Unlike today, with medications and treatments that attack the virus and its replication cycle, during the early days of the epidemic, medications and treatment were more concerned with keeping an individual healthy. I have evolved like the virus. Back then I was on highly active antiretroviral therapy, taking AZT seven times a day, getting nauseous and feeling better just in time to take another pill.

I participated in my first healing weekend, and I found the support I’d been looking for in a new community of individuals who wanted to live with the disease, not die from it. I became a public speaker and was honored as speaker of the year. I continue to lecture at schools and universities, creating a bigger community through education. I spoke openly and honestly, no longer hiding behind the cloak of stigma, fear and discrimination.

When I am asked about my community, like the treatment of HIV, it is larger than only dealing with those that are HIV positive. My community is everyone living with or affected by HIV and AIDS. Today we have stepped outside the box, and are treating individuals who are HIV negative with PrEP to ensure that they remain negative. It is through open dialogue without embarrassment or contempt that we can create a level playing field.

Under the blanket of oppression, stigma and discrimination no longer will we lay. We have created a new community of unity and strength. We are no longer defined by a disease that once seemed like a moral judgment. Today we are a community united in the attempt to eradicate this disease. With the tides turning and equality spoken on the tongues that once only whispered of hope, we have come together and taken our place at the table. We as a community have asked and fought for a place of equality and acceptance. We are vocal in our pursuit, fueled by commitment and passion, covered with the memories, blood and sadness of those that came before us. We are the voice of those who died.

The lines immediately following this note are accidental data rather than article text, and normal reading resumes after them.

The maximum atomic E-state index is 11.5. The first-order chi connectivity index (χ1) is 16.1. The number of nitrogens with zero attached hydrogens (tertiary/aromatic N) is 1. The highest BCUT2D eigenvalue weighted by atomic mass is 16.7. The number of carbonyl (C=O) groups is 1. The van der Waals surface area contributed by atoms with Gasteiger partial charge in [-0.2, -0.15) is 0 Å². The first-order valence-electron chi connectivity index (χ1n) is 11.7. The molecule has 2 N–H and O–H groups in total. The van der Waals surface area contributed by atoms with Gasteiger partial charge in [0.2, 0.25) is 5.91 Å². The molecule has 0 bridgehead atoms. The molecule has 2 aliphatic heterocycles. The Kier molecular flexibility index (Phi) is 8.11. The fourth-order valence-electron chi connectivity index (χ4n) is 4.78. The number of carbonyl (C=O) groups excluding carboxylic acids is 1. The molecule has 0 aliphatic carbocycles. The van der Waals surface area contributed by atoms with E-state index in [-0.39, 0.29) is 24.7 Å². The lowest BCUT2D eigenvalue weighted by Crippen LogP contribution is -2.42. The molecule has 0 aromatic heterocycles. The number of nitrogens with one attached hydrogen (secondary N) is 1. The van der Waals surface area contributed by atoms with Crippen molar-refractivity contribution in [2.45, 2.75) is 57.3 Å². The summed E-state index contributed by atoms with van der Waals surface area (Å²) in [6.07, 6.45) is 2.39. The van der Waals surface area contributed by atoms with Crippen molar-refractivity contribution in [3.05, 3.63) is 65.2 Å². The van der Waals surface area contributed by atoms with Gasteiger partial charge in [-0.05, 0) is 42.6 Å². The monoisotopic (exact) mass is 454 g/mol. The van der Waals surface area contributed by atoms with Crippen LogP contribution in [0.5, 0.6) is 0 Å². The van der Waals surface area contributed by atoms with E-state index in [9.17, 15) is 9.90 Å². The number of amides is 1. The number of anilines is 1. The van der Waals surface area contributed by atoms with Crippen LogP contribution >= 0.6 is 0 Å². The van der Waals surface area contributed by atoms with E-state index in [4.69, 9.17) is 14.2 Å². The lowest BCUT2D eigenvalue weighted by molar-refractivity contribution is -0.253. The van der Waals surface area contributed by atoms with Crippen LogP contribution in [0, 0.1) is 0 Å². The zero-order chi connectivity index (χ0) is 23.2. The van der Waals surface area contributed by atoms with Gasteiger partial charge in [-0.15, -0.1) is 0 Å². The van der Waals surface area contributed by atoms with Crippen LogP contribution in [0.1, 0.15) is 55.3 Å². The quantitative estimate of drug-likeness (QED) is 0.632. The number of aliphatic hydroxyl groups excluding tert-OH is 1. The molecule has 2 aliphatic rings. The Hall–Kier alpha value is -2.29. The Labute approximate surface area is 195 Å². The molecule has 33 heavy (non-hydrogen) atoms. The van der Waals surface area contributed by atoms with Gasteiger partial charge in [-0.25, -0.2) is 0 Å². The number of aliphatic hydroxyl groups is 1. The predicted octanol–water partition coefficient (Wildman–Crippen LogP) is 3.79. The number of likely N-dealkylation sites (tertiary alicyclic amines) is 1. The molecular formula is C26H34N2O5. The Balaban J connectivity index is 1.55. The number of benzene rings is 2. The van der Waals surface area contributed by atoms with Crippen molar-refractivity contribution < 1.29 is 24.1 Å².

We must remain vigilant in the fight for the end of HIV infection. With no apologies, fear or judgment, we as HIV-positive individuals should stand firm and create a world without HIV and AIDS. We are a new community standing at the front of the parade of life as we laugh, care, and share.

What three adjectives best describe you?

Advocate, outspoken, caring.

What is your greatest achievement?

Speaker of the year

What is your greatest regret?


What keeps you up at night?


If you could change one thing about living with HIV, what would it be?

People’s fear about disclosing

What is the best advice you ever received?

Life is a stage and not everyone can be in your front row.

What person in the HIV/AIDS community do you most admire?

So many

What drives you to do what you do?

Making and being a change

What is your motto?

I am where I am supposed to be, because I am where I am.

If you had to evacuate your house immediately, what is the one thing you would grab on the way out?

Nothing is as important as the people in it.

If you could be any animal, what would you be? And why?

Beaver—behind the scenes, but making all the changes.

Editor’s Note: Graig Cote was a 2015 POZ 100 honoree: